Armenian Prime Minister Nikol Pashinyan said the leadership of Azerbaijan would be responsible for “the unpredictable consequences of the regional destabilization.”
The Organisation for Security and Cooperation in Europe (OSCE), a security watchdog that has tried to help find a solution to the conflict, urged the two countries to speak to each other to prevent any further escalation.
The U.S. State Department condemned the violence, urged the two sides to stop using force immediately, and said it would “remain actively engaged in efforts” to achieve a peaceful settlement.
Nagorno-Karabakh, a mountainous part of Azerbaijan, is run by ethnic Armenians, who declared independence during a conflict that broke out as the Soviet Union crumbled in 1991.
Though a ceasefire was agreed in 1994, Azerbaijan and Armenia continue to accuse each other of shooting attacks around Nagorno-Karabakh and along the separate Azeri-Armenian frontier.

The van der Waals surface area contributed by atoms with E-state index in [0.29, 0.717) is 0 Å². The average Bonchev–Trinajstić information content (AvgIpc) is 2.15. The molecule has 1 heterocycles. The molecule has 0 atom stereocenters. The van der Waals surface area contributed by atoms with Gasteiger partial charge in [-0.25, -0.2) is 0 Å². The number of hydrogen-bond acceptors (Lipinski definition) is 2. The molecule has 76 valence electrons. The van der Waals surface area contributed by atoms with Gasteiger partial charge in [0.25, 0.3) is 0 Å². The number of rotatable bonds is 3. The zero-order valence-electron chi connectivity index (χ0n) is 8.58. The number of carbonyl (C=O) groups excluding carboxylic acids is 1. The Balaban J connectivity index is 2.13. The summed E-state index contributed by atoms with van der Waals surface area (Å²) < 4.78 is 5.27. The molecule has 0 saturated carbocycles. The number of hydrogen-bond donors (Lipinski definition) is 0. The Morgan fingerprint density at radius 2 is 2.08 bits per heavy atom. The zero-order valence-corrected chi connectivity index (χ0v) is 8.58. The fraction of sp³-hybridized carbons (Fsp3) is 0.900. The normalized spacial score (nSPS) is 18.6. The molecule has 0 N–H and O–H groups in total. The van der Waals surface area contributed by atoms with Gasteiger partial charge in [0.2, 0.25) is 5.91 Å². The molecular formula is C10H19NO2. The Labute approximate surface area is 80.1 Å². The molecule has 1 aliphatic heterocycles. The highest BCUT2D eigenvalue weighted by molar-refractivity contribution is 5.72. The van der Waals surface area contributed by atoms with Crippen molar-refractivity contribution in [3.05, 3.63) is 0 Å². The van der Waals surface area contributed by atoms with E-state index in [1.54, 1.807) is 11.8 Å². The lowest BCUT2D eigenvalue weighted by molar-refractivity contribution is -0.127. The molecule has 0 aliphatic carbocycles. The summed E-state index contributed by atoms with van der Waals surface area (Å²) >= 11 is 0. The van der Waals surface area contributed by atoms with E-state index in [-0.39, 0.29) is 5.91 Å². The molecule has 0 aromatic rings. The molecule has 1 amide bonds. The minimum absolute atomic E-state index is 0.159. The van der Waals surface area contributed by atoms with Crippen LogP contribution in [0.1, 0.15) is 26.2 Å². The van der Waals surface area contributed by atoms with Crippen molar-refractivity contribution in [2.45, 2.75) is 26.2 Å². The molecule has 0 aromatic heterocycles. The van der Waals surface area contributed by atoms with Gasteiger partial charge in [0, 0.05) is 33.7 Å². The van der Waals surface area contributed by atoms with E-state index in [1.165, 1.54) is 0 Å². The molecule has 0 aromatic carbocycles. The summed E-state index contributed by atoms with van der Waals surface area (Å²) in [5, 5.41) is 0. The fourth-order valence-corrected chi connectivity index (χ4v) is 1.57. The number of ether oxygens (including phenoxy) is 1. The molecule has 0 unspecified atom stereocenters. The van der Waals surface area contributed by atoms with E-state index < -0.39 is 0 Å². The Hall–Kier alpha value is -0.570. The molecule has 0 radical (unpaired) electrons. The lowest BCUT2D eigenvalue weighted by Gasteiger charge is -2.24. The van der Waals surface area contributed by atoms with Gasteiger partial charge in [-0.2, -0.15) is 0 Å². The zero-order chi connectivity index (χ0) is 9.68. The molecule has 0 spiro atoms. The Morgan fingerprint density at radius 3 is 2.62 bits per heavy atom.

The frozen Nagorno-Karabakh conflict has concerned the international community in part because of its threat to stability in a region that serves as a corridor for pipelines taking oil and gas to world markets. (Reporting by Nailia Bagirova in Baku, Nvard Hovhannisyan in Yerevan and Margarita Antidze in Tbilisi; Writing by Margarita Antidze; Editing by Mark Heinrich, Kevin Liffey and Lincoln Feast.)